Date of Award


Degree Type


Degree Name

Departmental Honors


Wildland Resources


Urban expansion has rapidly increased over the last few decades. Over half of the human population now lives in urban areas (United Nations 2014). This has resulted in many carnivores being forced to adapt and find ways to use urban resources to survive (Bateman and Fleming 2012). While larger carnivores usually end up locally extinct, some medium sized predators like red fox (Vulpes vulpes), coyotes (Canis latrans), and raccoons (Procyon lotor) thrive in urban environments (Bateman and Fleming 2012). Having these carnivores living among humans can have both positive and negative consequences for the human population. Predators like coyotes can kill house and feral cats (Felis catus), which can release songbirds from predation pressure and increase their abundance and diversity (Gehrt 2010). However, these carnivores can also cause nuisance issues, such as property damage, and public health issues, such as spreading diseases and parasites (Gehrt 2004). It is usually these negative effects that cause conflicts.

This study looked specifically at urban coyotes because of their history of conflict with humans. In just the state of California there were 111 coyote attacks on humans as of 2007 (Timm and Baker 2007). Between the 1970s and 2003, 79% of the 89 coyotes attacks that occurred were in the last ten years, suggesting that coyote-human conflicts are on the rise (Timm et al. 2004). A survey given to the same neighborhood in Arizona in 1992 and 2007 showed an increase the frequency of coyote sightings (Lawrence and Krausman 2011). This increase could be due to increasing urbanization or because coyotes have learned how to utilize urban areas to their advantage. The home ranges of urban coyotes is less than half of the home ranges of coyotes living in non-urban areas, allowing them to live at higher densities and suggesting urban environments are very rich in resources for coyotes (Timm et al. 2004). Furthermore, some coyotes have lost their fear of humans because they are not persecuted in urban areas. Re-instilling fear of humans in coyotes may reduce conflict with humans.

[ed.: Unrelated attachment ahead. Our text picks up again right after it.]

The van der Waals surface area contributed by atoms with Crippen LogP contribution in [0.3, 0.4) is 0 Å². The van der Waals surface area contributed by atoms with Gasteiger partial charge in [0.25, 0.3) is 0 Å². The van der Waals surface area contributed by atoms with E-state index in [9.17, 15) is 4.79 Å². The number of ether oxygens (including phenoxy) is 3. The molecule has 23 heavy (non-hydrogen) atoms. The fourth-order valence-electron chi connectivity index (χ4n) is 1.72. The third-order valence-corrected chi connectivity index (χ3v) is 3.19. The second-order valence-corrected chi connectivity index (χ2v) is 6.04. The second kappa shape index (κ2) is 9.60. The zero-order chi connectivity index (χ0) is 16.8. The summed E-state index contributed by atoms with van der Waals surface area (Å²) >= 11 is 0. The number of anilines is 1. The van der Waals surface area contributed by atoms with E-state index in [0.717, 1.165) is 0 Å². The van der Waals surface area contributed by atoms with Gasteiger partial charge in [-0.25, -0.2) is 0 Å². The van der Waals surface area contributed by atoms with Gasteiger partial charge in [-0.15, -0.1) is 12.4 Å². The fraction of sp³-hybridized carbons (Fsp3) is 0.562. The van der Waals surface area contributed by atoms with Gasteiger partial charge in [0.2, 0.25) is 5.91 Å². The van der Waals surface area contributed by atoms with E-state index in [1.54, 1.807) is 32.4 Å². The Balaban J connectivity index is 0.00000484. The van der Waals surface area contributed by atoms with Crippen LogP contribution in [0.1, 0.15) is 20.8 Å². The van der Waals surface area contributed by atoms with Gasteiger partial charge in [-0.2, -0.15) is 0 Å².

Trapping has shown to be the most effective tool in reestablishing fear among urban coyotes, and also the most effective way to remove problem individuals (Baker 2007). However, hunting and trapping are not easy to use as a main solution in urban areas. Therefore, non-lethal methods offer an alternative solution. One of the methods recommended is hazing. Hazing involves using some kind of negative stimuli to scare wildlife (Oleyar 2010). However, there is a paucity of research on hazing coyotes. Further, animals may become habituated to the negative stimuli and learn there are no repercussions to hazing (Conover 2002 and Oleyar 2010). It is thought that hazing will only work if there is a real punishment involved (McCullough 1982 and Timm et al. 2004) . However, it has been suggested that if all of the public use hazing, it could work and a fear of humans can be reestablished (Schmidt et al. 2007). This study aims to determine whether or not hazing alters coyote behaviors towards humans. It examines how previous experiences with humans influences coyote responses to hazing.



Faculty Mentor

Julie K. Young

Departmental Honors Advisor

David Koons